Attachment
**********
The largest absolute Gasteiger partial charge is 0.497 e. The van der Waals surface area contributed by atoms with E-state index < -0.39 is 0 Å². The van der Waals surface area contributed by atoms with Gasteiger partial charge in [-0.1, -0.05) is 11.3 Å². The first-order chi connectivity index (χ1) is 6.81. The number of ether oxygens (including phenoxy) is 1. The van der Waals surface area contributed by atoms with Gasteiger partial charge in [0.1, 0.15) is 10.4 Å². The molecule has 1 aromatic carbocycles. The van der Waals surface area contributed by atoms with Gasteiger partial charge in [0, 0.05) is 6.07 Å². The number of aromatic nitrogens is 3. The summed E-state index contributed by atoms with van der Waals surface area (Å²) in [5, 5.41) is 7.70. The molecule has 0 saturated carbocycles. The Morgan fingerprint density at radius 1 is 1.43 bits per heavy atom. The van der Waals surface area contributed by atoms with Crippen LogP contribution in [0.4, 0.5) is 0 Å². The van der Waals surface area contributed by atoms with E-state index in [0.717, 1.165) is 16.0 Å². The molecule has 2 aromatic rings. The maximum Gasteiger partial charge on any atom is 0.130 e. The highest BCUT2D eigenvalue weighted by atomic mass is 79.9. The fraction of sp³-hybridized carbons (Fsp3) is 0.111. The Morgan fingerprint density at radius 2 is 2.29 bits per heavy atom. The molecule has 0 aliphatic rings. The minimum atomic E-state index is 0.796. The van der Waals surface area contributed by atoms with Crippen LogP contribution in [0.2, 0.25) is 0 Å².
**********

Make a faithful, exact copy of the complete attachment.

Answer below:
The largest absolute Gasteiger partial charge is 0.497 e. The van der Waals surface area contributed by atoms with E-state index < -0.39 is 0 Å². The van der Waals surface area contributed by atoms with Gasteiger partial charge in [-0.1, -0.05) is 11.3 Å². The first-order chi connectivity index (χ1) is 6.81. The number of ether oxygens (including phenoxy) is 1. The van der Waals surface area contributed by atoms with Gasteiger partial charge in [0.1, 0.15) is 10.4 Å². The molecule has 1 aromatic carbocycles. The van der Waals surface area contributed by atoms with Gasteiger partial charge in [0, 0.05) is 6.07 Å². The number of aromatic nitrogens is 3. The summed E-state index contributed by atoms with van der Waals surface area (Å²) in [5, 5.41) is 7.70. The molecule has 0 saturated carbocycles. The Morgan fingerprint density at radius 1 is 1.43 bits per heavy atom. The van der Waals surface area contributed by atoms with Crippen LogP contribution in [0.4, 0.5) is 0 Å². The van der Waals surface area contributed by atoms with E-state index in [0.717, 1.165) is 16.0 Å². The molecule has 2 aromatic rings. The maximum Gasteiger partial charge on any atom is 0.130 e. The highest BCUT2D eigenvalue weighted by atomic mass is 79.9. The fraction of sp³-hybridized carbons (Fsp3) is 0.111. The Morgan fingerprint density at radius 2 is 2.29 bits per heavy atom. The molecule has 0 aliphatic rings. The minimum atomic E-state index is 0.796. The van der Waals surface area contributed by atoms with Crippen LogP contribution in [0.2, 0.25) is 0 Å².